10. Section 82 of the said Act is in respect of constitution of State Commission while Section 84 prescribes the qualifications for appointment of Chairperson and Members of State Commissions. Section 85 of the said Act provides for constitution of Selection Committee to select Members of State Commission and Section 86 prescribes the functions of State Commission. Similar to the Central Advisory Committee, the State Advisory Committee can be constituted under Section 87 of the said Act with similarity of functions under Section 88 of the said Act. The relevant provisions, which will have to be referred to are being reproduced hereunder:

"Section 84. Qualifications for appointment of Chairperson and Members of State Commission. -

(1) The Chairperson and the Members of the State Commission shall be persons of ability, integrity and standing who have adequate knowledge of, and have shown capacity in, dealing with problems relating to engineering, finance, commerce, economics, law or management.

(2) Notwithstanding anything contained in sub-section (1), the State Government may appoint any person as the Chairperson from amongst persons who is, or has been, a Judge of a High Court: Provided that no appointment under this sub-section shall be made except after consultation with the Chief Justice of that High Court.

(3) The Chairperson or any other Member of the State Commission shall not hold any other office.

(4) The Chairperson shall be the Chief Executive of the State Commission.

Section 85. Constitution of Selection Committee to select Members of State Commission. -

(1) The State Government shall, for the purposes of selecting the Members of the State Commission, constitute a Selection Committee consisting of -

(a) a person who has been a Judge of the High Court.... Chairperson;

(b) the Chief Secretary of the concerned State ....Member;

(c) the Chairperson of the Authority or the Chairperson of the Central Commission ....... Member: Provided that nothing contained in this section shall apply to the appointment of a person as the Chairperson who is or has been a Judge of the High Court.

(2) The State Government shall, within one month from the date of occurrence of any vacancy by reason of death, resignation or removal of the Chairperson or a Member and six months before the superannuation or end of tenure of the Chairperson or Member, make a reference to the Selection Committee for filling up of the vacancy.

(3) The Selection Committee shall finalise the selection of the Chairperson and Members within three months from the date on which the reference is made to it.

(4) The Selection Committee shall recommend a panel of two names for every vacancy referred to it.

(5) Before recommending any person for appointment as the Chairperson or other Member of the State Commission, the Selection Committee shall satisfy itself that such person does not have any financial or other interest which is likely to affect prejudicially his functions as such Chairperson or Member, as the case may be.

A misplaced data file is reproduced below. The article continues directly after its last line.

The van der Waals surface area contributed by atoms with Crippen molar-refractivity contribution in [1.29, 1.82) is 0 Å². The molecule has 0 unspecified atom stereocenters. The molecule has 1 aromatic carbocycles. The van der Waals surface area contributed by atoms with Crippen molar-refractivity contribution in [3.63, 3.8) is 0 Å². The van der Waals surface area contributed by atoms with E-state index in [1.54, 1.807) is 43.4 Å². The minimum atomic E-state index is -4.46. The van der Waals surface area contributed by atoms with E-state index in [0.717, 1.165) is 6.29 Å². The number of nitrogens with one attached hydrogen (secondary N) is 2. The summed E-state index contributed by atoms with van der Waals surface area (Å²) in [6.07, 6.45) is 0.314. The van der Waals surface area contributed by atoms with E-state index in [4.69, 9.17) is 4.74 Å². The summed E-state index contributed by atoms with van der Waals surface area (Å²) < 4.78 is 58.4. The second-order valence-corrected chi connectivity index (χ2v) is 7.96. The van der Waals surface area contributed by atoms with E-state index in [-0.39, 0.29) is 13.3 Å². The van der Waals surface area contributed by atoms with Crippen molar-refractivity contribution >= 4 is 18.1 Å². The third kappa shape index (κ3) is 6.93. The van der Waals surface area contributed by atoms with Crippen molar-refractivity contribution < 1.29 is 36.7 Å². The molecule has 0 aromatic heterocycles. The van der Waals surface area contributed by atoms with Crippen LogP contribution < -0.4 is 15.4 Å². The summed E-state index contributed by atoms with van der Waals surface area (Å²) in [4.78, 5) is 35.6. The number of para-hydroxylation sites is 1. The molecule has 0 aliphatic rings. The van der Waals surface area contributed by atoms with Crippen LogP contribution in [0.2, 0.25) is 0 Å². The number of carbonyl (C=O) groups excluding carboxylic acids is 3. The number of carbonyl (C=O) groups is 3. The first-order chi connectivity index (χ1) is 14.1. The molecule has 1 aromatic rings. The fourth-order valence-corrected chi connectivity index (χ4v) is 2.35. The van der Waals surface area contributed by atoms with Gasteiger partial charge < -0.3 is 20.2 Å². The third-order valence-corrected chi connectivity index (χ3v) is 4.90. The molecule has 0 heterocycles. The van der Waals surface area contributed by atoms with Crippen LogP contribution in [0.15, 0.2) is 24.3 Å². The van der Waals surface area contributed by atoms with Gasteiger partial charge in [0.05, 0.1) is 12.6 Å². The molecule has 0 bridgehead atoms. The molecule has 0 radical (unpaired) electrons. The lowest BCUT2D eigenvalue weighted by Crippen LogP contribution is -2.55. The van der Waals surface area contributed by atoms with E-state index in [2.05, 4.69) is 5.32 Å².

(6) No appointment of Chairperson or other Member shall be invalid merely by reason of any vacancy in the Selection Committee 86. Functions of State Commission.-

(1) The State Commission shall discharge the following functions, namely:--

(a) determine the tariff for generation, supply, transmission and wheeling of electricity, wholesale, bulk or retail, as the case may be, within the State: Provided that where open access has been permitted to a category of consumers under section 42, the State Commission shall determine only the wheeling charges and surcharge thereon, if any, for the said category of consumers;

(b) regulate electricity purchase and procurement process of distribution licensees including the price at which electricity shall be procured from the generating companies or licensees or from other sources through agreements for purchase of power for distribution and supply within the State;

(c) facilitate intra-State transmission and wheeling of electricity;

(d) issue licences to persons seeking to act as transmission licensees, distribution licensees and electricity traders with respect to their operations within the State;

(e) promote cogeneration and generation of electricity from renewable sources of energy by providing suitable measures for connectivity with the grid and sale of electricity to any person, and also specify, for purchase of electricity from such sources, a percentage of the total consumption of electricity in the area of a distribution licensee;

(f) adjudicate upon the disputes between the licensees and generating companies and to refer any dispute for arbitration;

(g) levy fee for the purposes of this Act;

(h) specify State Grid Code consistent with the Grid Code specified under clause (h) of sub-section (1) of section 79;

(i) specify or enforce standards with respect to quality, continuity and reliability of service by licensees;

(j) fix the trading margin in the intra-State trading of electricity, if considered, necessary;

(k) discharge such other functions as may be assigned to it under this Act.

(2) The State Commission shall advise the State Government on all or any of the following matters, namely:--

(i) promotion of competition, efficiency and economy in activities of the electricity industry;

(ii) promotion of investment in electricity industry;

(iii) reorganisation and restructuring of electricity industry in the State;